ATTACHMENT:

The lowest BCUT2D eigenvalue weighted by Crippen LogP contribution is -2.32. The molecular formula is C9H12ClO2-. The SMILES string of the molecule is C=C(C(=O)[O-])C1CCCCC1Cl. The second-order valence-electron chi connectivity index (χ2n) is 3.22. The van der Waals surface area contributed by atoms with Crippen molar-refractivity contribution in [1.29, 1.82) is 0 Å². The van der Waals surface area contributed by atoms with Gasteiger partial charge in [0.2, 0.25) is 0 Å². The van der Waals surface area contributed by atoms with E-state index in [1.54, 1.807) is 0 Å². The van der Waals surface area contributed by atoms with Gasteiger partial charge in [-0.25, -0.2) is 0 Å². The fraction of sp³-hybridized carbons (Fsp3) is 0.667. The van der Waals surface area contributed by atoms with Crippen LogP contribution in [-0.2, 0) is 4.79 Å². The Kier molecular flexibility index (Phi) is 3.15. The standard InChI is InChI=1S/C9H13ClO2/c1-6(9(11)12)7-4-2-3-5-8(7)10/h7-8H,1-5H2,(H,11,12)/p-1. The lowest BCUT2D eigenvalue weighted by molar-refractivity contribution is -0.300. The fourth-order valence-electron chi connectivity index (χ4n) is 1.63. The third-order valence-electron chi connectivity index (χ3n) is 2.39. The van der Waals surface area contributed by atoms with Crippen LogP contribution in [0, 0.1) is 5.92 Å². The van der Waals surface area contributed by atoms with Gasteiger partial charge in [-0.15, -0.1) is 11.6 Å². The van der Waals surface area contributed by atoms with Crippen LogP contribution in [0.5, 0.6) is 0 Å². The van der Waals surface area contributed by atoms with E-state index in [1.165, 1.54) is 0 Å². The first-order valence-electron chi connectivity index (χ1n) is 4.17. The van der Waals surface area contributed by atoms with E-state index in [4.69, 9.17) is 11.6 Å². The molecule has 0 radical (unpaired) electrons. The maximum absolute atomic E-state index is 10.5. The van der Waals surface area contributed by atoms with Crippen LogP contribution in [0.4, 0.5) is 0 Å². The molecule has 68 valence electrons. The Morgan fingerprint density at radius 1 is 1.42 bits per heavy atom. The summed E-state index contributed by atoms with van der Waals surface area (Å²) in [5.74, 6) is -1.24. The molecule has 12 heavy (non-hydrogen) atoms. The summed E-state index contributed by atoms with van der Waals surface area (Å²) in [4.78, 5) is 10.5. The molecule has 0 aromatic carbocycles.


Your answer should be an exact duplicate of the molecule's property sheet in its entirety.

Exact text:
The lowest BCUT2D eigenvalue weighted by Crippen LogP contribution is -2.32. The molecular formula is C9H12ClO2-. The SMILES string of the molecule is C=C(C(=O)[O-])C1CCCCC1Cl. The second-order valence-electron chi connectivity index (χ2n) is 3.22. The van der Waals surface area contributed by atoms with Crippen molar-refractivity contribution in [1.29, 1.82) is 0 Å². The van der Waals surface area contributed by atoms with Gasteiger partial charge in [0.2, 0.25) is 0 Å². The van der Waals surface area contributed by atoms with E-state index in [1.54, 1.807) is 0 Å². The van der Waals surface area contributed by atoms with Gasteiger partial charge in [-0.25, -0.2) is 0 Å². The fraction of sp³-hybridized carbons (Fsp3) is 0.667. The van der Waals surface area contributed by atoms with Crippen LogP contribution in [-0.2, 0) is 4.79 Å². The Kier molecular flexibility index (Phi) is 3.15. The standard InChI is InChI=1S/C9H13ClO2/c1-6(9(11)12)7-4-2-3-5-8(7)10/h7-8H,1-5H2,(H,11,12)/p-1. The lowest BCUT2D eigenvalue weighted by molar-refractivity contribution is -0.300. The fourth-order valence-electron chi connectivity index (χ4n) is 1.63. The third-order valence-electron chi connectivity index (χ3n) is 2.39. The van der Waals surface area contributed by atoms with Crippen LogP contribution in [0, 0.1) is 5.92 Å². The van der Waals surface area contributed by atoms with Gasteiger partial charge in [-0.15, -0.1) is 11.6 Å². The van der Waals surface area contributed by atoms with Crippen LogP contribution in [0.5, 0.6) is 0 Å². The van der Waals surface area contributed by atoms with E-state index in [1.165, 1.54) is 0 Å². The first-order valence-electron chi connectivity index (χ1n) is 4.17. The van der Waals surface area contributed by atoms with E-state index in [4.69, 9.17) is 11.6 Å². The molecule has 0 radical (unpaired) electrons. The maximum absolute atomic E-state index is 10.5. The van der Waals surface area contributed by atoms with Crippen LogP contribution in [0.4, 0.5) is 0 Å². The molecule has 68 valence electrons. The Morgan fingerprint density at radius 1 is 1.42 bits per heavy atom. The summed E-state index contributed by atoms with van der Waals surface area (Å²) in [5.74, 6) is -1.24. The molecule has 12 heavy (non-hydrogen) atoms. The summed E-state index contributed by atoms with van der Waals surface area (Å²) in [4.78, 5) is 10.5. The molecule has 0 aromatic carbocycles.